projects with Social Media states, “We were able to better predict a student’s
academic success based on their Facebook pages than on the cognitive
tests now.”
Parent and students need to be aware and diligent in what is posted and
shared. Start asking your self Is SWAG killing your reputation and changing
people’s perceptions of yourself? Stated earlier Google yourself to see
what the world or your community sees about you. Parents Google your
children, because in some cases schools and law enforcement agencies
are. Be prepared for potential challenges with posted content either positive
or negative. Your child’s future may depend on it.

July 23, 2014

Fathers: Are You Setting Your Children Up for a Death Sentence

Fathers: Are You Setting Your Children Up for a Death Sentence

Chinua Achebe, “We cannot trample upon the humanity of others
without devaluing our own. The Igbo, always practical, put it concretely
in their proverb Onye ji onye n’ani ji onwe ya: “He who will hold another
down in the mud must stay in the mud to keep him down.”
“The Education of a British-Protected Child: Essays”

“Fathers, it is time to lift our children, our families, our culture,
our communities from the mud of poverty, ignorance, death and
destruction.” William Jackson – My Quest To Teach

Fathers have a choice to be a blessing or a curse to their children,
to lead them to a life of safety or condemn them to potential death
sentences of poverty, lack of education and no societal voice.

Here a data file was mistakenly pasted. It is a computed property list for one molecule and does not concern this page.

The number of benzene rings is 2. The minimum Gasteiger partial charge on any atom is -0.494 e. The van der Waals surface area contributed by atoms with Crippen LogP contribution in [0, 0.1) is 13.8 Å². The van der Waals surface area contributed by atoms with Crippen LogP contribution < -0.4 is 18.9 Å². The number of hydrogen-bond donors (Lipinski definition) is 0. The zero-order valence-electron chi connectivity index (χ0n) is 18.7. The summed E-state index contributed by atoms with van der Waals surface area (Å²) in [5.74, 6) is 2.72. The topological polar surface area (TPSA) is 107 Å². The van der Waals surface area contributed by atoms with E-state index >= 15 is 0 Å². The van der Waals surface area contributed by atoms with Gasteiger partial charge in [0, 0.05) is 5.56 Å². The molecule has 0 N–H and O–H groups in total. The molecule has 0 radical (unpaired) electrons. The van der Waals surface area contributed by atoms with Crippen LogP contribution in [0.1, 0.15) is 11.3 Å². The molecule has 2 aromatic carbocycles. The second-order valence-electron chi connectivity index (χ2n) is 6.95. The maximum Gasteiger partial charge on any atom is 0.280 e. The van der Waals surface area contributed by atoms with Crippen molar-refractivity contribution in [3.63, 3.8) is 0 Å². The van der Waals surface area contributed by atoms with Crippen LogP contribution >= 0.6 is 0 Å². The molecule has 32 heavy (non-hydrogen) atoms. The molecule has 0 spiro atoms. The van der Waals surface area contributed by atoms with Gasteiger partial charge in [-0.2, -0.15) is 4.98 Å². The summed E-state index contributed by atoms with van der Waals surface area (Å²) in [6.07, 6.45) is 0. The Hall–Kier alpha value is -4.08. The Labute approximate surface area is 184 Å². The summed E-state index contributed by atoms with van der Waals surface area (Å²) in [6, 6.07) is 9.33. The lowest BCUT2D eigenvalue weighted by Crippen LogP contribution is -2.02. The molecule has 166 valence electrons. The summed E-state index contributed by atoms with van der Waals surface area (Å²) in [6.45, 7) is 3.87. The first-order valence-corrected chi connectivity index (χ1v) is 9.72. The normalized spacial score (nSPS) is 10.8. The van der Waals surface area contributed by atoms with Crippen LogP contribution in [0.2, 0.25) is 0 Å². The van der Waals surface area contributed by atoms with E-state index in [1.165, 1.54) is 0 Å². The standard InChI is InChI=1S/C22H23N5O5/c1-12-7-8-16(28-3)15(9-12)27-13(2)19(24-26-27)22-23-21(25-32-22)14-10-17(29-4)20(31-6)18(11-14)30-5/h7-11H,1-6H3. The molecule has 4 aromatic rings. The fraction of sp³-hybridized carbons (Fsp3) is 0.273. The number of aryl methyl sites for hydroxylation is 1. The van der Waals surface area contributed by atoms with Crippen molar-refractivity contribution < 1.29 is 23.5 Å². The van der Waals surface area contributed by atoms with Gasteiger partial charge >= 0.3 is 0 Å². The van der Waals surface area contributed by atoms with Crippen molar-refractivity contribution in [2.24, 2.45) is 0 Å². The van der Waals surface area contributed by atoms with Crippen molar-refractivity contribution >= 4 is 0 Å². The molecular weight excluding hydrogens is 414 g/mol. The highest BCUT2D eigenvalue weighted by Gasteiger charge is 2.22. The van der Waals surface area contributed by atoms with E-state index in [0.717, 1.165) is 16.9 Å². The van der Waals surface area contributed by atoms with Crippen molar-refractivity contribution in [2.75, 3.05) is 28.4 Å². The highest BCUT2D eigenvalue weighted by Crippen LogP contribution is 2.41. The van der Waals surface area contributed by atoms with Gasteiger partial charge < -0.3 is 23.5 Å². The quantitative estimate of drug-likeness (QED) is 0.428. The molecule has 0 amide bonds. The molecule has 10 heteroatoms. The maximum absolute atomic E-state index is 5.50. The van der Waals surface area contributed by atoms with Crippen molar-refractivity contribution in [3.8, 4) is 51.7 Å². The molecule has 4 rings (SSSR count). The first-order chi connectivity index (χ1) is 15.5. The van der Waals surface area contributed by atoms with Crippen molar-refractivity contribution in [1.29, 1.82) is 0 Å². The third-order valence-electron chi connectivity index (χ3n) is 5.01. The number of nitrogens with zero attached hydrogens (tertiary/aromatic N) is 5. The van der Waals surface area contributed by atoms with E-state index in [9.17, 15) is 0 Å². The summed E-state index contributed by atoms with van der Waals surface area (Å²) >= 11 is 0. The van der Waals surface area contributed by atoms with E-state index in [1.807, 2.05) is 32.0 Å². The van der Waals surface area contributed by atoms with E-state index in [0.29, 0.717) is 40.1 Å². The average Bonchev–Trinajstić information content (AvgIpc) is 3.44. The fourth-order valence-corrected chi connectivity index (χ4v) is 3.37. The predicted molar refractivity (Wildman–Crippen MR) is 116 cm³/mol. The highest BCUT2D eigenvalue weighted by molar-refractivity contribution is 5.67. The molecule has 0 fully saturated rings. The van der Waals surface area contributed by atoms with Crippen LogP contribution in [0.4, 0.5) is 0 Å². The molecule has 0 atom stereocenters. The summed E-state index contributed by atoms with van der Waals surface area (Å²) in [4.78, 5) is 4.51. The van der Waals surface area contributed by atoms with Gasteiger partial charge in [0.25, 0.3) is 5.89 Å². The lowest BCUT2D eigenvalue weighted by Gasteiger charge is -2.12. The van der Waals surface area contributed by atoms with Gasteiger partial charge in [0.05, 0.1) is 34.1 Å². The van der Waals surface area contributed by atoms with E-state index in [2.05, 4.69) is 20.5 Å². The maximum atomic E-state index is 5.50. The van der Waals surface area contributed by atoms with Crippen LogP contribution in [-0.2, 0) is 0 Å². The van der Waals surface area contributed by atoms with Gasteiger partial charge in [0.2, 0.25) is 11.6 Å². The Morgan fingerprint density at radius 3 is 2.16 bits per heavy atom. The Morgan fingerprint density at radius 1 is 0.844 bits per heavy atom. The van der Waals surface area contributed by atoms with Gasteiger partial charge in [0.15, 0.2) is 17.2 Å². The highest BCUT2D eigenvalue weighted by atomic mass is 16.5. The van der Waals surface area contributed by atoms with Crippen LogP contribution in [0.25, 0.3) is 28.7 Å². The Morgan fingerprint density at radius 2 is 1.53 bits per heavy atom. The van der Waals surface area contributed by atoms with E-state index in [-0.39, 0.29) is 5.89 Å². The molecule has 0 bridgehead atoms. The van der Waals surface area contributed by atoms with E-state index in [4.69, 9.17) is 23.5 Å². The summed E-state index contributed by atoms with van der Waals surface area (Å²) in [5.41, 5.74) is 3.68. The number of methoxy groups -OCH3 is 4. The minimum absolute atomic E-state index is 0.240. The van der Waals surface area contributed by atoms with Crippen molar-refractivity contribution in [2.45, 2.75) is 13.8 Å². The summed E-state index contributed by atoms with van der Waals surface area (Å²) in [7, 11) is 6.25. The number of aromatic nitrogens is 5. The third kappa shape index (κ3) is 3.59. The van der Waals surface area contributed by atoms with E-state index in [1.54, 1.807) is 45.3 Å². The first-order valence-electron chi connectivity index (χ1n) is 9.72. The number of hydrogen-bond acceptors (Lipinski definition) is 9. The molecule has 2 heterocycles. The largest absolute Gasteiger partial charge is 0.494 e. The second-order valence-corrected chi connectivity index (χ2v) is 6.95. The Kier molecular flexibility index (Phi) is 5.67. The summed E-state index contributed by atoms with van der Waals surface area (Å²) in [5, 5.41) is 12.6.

They (fathers) are supposed to be the foundation, the rock that
their families can stand on during the storms of life and the
challenges that they will face. The national deaths by violence of
children are a signal that parents are not doing their jobs and
importantly too many men are not parenting, fathering, guiding
and mentoring. Too many are talking, their lips are moving,
but their feet and hearts are standing still.

Fathers are influential in the social and educational directions of
their children, they set the tones for social interactions, establishing
the direction of their children and others around them growing and
developing the social graces and humbleness that boys and girls
developing into men and women will need. Children are modeling
their father’s activities, insecurities, negativity in mentality and
social involvements. The father is the model whether at home or
not.

Social graces are not just the vestiges of social requirements; they
are the patterns of behaviors for survival that boys and girls of color
and culture will need to know in order to grow in a society that is still
struggling with boys and girls of diversity and color. The directions
of life take many twists and turns for youth especially Black youth,
this is NOT another hate the system or hate the government blog,
nor is it a blog on what the educational system is not accomplishing.

This blog addresses the responsibilities of “men in the village” to
re-evaluate and re-prioritize their thinking and to be of service to
their communities. The great Nigerian author Chinua Achebe
through his writings of the past tries to teach men that positive
emotions to their children are beneficial and “do not fear being
thought weak as a man” because men show emotions, they should
to establish a connection with their families.

Men have a right that extends to the accountability and responsibility
to be involved in their children’s educational growth and development.
How can hundreds if not thousands of men attend sporting events in
support of their children, but cannot consistently volunteer, visit,
mentor, support their children’s schools that are preparing them
for life in this nation? Achebe shares, He (fathers) do not show any
human emotions and sentiments so as not to be seen as weak,”